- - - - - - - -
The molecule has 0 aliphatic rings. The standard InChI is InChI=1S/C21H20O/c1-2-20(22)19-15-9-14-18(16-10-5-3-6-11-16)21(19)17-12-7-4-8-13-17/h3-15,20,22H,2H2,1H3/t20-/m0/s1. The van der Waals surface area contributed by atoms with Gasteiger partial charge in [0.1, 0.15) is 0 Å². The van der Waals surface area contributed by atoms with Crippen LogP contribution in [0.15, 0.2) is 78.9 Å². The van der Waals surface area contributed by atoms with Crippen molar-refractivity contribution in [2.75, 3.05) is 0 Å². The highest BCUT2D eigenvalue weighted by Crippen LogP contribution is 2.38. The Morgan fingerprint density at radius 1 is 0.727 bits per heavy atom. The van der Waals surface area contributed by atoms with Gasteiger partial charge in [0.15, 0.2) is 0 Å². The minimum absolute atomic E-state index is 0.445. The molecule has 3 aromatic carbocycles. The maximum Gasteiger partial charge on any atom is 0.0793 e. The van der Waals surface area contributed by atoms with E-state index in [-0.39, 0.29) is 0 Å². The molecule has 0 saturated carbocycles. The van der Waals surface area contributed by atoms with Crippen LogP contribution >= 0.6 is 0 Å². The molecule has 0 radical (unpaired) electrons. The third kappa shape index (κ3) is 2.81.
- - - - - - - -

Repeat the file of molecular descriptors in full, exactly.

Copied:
The molecule has 0 aliphatic rings. The standard InChI is InChI=1S/C21H20O/c1-2-20(22)19-15-9-14-18(16-10-5-3-6-11-16)21(19)17-12-7-4-8-13-17/h3-15,20,22H,2H2,1H3/t20-/m0/s1. The van der Waals surface area contributed by atoms with Gasteiger partial charge in [0.1, 0.15) is 0 Å². The van der Waals surface area contributed by atoms with Crippen LogP contribution in [0.15, 0.2) is 78.9 Å². The van der Waals surface area contributed by atoms with Crippen molar-refractivity contribution in [2.75, 3.05) is 0 Å². The highest BCUT2D eigenvalue weighted by Crippen LogP contribution is 2.38. The Morgan fingerprint density at radius 1 is 0.727 bits per heavy atom. The van der Waals surface area contributed by atoms with Gasteiger partial charge in [0.15, 0.2) is 0 Å². The minimum absolute atomic E-state index is 0.445. The molecule has 3 aromatic carbocycles. The maximum Gasteiger partial charge on any atom is 0.0793 e. The van der Waals surface area contributed by atoms with E-state index in [-0.39, 0.29) is 0 Å². The molecule has 0 saturated carbocycles. The van der Waals surface area contributed by atoms with Crippen LogP contribution >= 0.6 is 0 Å². The molecule has 0 radical (unpaired) electrons. The third kappa shape index (κ3) is 2.81.